Scientific articles contain valuable management implications, but are usually not very easy to digest. We summarize the core results so that you can use the latest research findings for your company.
This study examines the interrelationships between entrepreneurial self-efficacy, entrepreneurial selling actions, and individual business-to-business (B2B) sales performance. Research conducted on the antecedents of B2B sales performance only explains a small amount of the variances in salesperson performance. The research has also neglected the possible role of entrepreneurship approaches in explaining and improving B2B sales performance. The purpose of this study is to explore the overall research question: What are the interrelationships between individual sales performance in a B2B context and: (i) entrepreneurial self-efficacy and (ii) entrepreneurial sales actions? […]
Data was collected through a survey of 252 participants (B2B salespeople working in Australia). Structured equation modeling was used to analyze and test the hypotheses.
The findings suggest that entrepreneurial self-efficacy strongly influences sales innovativeness and creative selling, highlighting the importance of senior management encouraging and rewarding new selling methods (a salesperson’s entrepreneurial actions). Finally, these sales actions positively and significantly impacted individual sales performance. Thus, creative selling and sales innovativeness are powerful influencers of personal sales performance.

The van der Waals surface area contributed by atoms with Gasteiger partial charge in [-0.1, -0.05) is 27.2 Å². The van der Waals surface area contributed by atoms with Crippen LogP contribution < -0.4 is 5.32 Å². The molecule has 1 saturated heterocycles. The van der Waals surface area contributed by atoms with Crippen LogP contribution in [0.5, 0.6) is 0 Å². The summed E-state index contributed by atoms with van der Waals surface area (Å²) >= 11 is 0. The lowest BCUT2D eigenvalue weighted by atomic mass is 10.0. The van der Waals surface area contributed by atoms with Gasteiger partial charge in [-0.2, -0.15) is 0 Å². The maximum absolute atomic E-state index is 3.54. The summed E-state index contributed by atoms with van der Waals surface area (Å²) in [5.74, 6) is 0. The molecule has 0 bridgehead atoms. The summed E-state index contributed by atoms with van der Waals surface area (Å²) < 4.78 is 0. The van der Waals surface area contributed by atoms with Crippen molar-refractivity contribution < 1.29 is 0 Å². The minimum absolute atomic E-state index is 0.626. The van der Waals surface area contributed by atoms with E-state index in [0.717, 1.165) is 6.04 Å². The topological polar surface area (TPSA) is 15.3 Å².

This research contributes to the sales performance literature by highlighting the relationship between entrepreneurial self-efficacy (ESE), creative selling, and sales innovativeness. These findings provide additional lessons for senior management when pursuing increased growth and sales performance. As ESE has a positive impact on a salesperson’s actions and performance, senior management may wish to encourage an internal environment in which ESE behaviors are not only accepted but encouraged.
Act independently and responsibly, and engage with customers in a proactive and solution-oriented way, always giving consideration to cost-effectiveness – all of these are important characteristics for salespeople during times of major competitive pressure and economic uncertainty. In a nutshell, all of these characteristics fall under the umbrella concept of entrepreneurship.
In their study the authors investigate the significance that these approaches and attitudes to work actually have for companies as well as the extent to which entrepreneurship affects employee performance. In order to do so, they examined interview data from 252 B2B sales employees. The authors concluded that entrepreneurship should be a key consideration also within large B2B companies. This is because sales employees can markedly improve their performance by acting with an entrepreneurial spirit, for instance by applying innovative and creative sales strategies. However, sales staff need to strike a delicate balance: although they should seek to improve their performance, they also have to act in line with company guidelines. This means that salespeople often do not exploit their full potential.
The following levers will support you in promoting entrepreneurship in your company:
- Avoid micro-management: Entrepreneurship starts with the little things. Leave enough room to your sales employees to take decisions independently and avoid micro-managing.
- Promote identification with the company: Employees with an entrepreneurial mindset identify strongly with their work and their employer. Reward any employee who goes the extra mile and becomes an ambassador for your company.
- Anchor entrepreneurial thinking among top management: An entrepreneurial approach will only have tangible effects if it is evident within everyday business. Be aware of the exemplary role of top management also in this regard.
Edwards, J., Miles, M. P., D’Alessandro, S. & Frost, M. (2022). Linking B2B sales performance to entre-preneurial self-efficacy, entrepreneurial selling actions. Journal of Business Research, 142, 585–593